Promoting heritage and culture with culinary skills
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JOHANNESBURG - Entrepreneur and chef Mogau Seshoene’s passion about promoting and celebrating her heritage and culture through her culinary skills has made her one of South Africa's celebrated cooks.
Seshoene, who grew up in Turfloop in Limpopo but now lives in Centurion, Pretoria, founded food solutions agency, The Lazy Makoti, in 2014.
It offers thorough and informative lessons on traditional South African cooking to women who are less gifted where it matters the most - in the kitchen.
Seshoene, a qualified chef who holds a diploma from the Chef Training and Innovation Academy, says The Lazy Makoti began as cooking lessons with a focus on traditional South African food.
It all started with Seshoene’s city slicker friend who was due to get married into a “very traditional Zulu family”, who needed lessons on tradition food but had no clue where to start.
“(She) worried about making a good impression and not getting branded ‘The Lazy Makoti’. That is actually where the name comes from,” says Seshoene, the 2016 Mandela Washington Fellow.
Chef Mogau Seshoene is founder of food solutions agency The Lazy Makoti. PICTURE: SUPPLIED.
She was named the Tshwane Young Entrepreneur of the Year in 2015 and made the Mail and Guardian Top 200 Young South Africans list in the same year.
The Lazy Makoti offers cooking lessons for groups, individuals and domestic helpers.
The Lazy Makoti also offers recipe development to corporates and fast moving consumer goods companies, using their product to develop recipes tailor-made for the South African consumer. “We help brands speak to the South African consumer,” says Seshoene, adding that they also offer kitchen accessories such as branded aprons, cutlery and chopping boards.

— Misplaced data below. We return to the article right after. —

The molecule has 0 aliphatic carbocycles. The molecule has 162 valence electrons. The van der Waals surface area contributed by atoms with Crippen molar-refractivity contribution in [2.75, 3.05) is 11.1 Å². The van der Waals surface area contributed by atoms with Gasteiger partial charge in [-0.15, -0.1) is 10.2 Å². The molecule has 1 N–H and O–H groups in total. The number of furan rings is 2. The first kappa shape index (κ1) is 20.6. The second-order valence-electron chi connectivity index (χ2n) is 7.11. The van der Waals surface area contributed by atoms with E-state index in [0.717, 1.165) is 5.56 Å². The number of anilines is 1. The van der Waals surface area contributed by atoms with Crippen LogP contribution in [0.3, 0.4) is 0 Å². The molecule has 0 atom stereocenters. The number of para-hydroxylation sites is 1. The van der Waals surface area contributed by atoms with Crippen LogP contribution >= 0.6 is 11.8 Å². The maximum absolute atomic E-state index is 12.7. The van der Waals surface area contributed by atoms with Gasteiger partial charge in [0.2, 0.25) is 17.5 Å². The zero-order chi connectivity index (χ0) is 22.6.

The Lazy Makoti’s clients, among others, include Shoprite Africa, McCain Foods, and electronics company LG, as well as the general public.
Seshoene describes her highlights in her career as meeting former US president Barack Obama and American philanthropist Oprah Winfrey and giving a TED Talk on the significance of preserving our food culture and heritage.
Seshoene says what she likes about her thriving business is the fact that she gets to do something she’s passionate about while also working to promote a love for “our own heritage and culture”.
The qualified chef says she would like to see The Lazy Makoti enjoying a presence in other markets across Africa doing similar work.
Seshoene, who made the prestigious Forbes 30 under 30 list in 2016, says: “My motivation throughout the years has been the absolute pride at the amazing work we do and the constant realisation that i am thriving even as a black woman because unfortunately even this - the culinary industry- remains male and white.”
She maintains that what’s kept her going is her love for what she does and her desire to create a legacy for future generations, particularly one rooted in South African heritage.
Seshoene says she admires Siba and Brian Mtongana of Siba’s Table for their partnership and ability to grow the brand to be a reputable one across the globe.
She’s also smitten by businesswoman Khanyi Dlomo for remaining true to her values of humility and hardwork.
As a way of giving back to the community, Seshoene guardedly reveals that she’s planning to launch a programme in collaboration with “township mamas” sometime in the year.
“It’s still in the planning phase so that’s all I can say about it for now.” Seshoene and her sister Mofa own a patch of land in Limpopo and are exploring the labour-intensive agriculture sector, with plans to go into agro-processing.
As a qualified chef Seshoene says she would have loved to cook for grandmother who passed on before she could graduate.
She counts renowned chefs Dorah Sitole and Ina Garten as among her favourites cooks: “I enjoy chefs that use simple techniques and ingredients that are non intimidating and relatable.”
Seshoene, who has been to Luanda in Angola, Washington, DC, and Chicago in the US, says she’s planning to go to Bali and Italy this year.
In her free time, she tries out new menus, test recipes, watch movies, read, and go to the market.
“Make time to listen to yourself. Pray, meditate, hike, gym, find something that relaxes you and is just for you and regularly spend time with yourself away from all the noise and expectations.”
Seshoene says being authentic is vital in her career: “After you have learned from the best culinary schools and esteemed chefs, realise that you have something unique, your heritage,” she says.
“Let the French make their crème brulees, while you introduce the world to Jollof and Chakalaka!”